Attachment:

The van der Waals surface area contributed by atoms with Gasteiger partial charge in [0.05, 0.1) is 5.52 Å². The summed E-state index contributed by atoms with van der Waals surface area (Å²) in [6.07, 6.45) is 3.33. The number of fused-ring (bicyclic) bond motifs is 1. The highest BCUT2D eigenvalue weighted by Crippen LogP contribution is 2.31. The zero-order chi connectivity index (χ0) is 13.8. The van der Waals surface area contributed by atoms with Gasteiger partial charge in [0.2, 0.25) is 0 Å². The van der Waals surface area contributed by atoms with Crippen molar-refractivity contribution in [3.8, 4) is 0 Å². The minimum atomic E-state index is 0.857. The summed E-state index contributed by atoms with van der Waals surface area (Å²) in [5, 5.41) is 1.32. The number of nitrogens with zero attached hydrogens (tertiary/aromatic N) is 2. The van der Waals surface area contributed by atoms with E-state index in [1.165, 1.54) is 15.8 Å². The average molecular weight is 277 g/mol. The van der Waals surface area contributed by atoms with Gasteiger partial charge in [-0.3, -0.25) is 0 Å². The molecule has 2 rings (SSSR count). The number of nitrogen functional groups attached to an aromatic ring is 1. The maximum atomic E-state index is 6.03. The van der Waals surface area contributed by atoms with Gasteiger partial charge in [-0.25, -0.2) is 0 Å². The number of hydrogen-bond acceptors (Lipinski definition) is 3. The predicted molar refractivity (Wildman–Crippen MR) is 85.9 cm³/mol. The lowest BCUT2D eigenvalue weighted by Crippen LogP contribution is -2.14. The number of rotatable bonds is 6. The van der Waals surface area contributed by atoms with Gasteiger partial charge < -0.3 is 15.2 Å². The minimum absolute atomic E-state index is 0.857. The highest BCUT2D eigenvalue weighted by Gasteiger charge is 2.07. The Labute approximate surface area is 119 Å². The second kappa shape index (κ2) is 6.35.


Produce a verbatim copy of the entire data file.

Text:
The van der Waals surface area contributed by atoms with Gasteiger partial charge in [0.05, 0.1) is 5.52 Å². The summed E-state index contributed by atoms with van der Waals surface area (Å²) in [6.07, 6.45) is 3.33. The number of fused-ring (bicyclic) bond motifs is 1. The highest BCUT2D eigenvalue weighted by Crippen LogP contribution is 2.31. The zero-order chi connectivity index (χ0) is 13.8. The van der Waals surface area contributed by atoms with Gasteiger partial charge in [0.2, 0.25) is 0 Å². The van der Waals surface area contributed by atoms with Crippen molar-refractivity contribution in [3.8, 4) is 0 Å². The minimum atomic E-state index is 0.857. The summed E-state index contributed by atoms with van der Waals surface area (Å²) in [5, 5.41) is 1.32. The number of nitrogens with zero attached hydrogens (tertiary/aromatic N) is 2. The van der Waals surface area contributed by atoms with E-state index in [1.165, 1.54) is 15.8 Å². The average molecular weight is 277 g/mol. The van der Waals surface area contributed by atoms with Gasteiger partial charge in [-0.3, -0.25) is 0 Å². The molecule has 2 rings (SSSR count). The number of nitrogen functional groups attached to an aromatic ring is 1. The maximum atomic E-state index is 6.03. The van der Waals surface area contributed by atoms with Gasteiger partial charge in [-0.25, -0.2) is 0 Å². The number of hydrogen-bond acceptors (Lipinski definition) is 3. The predicted molar refractivity (Wildman–Crippen MR) is 85.9 cm³/mol. The lowest BCUT2D eigenvalue weighted by Crippen LogP contribution is -2.14. The number of rotatable bonds is 6. The van der Waals surface area contributed by atoms with Gasteiger partial charge < -0.3 is 15.2 Å². The minimum absolute atomic E-state index is 0.857. The highest BCUT2D eigenvalue weighted by Gasteiger charge is 2.07. The Labute approximate surface area is 119 Å². The second kappa shape index (κ2) is 6.35.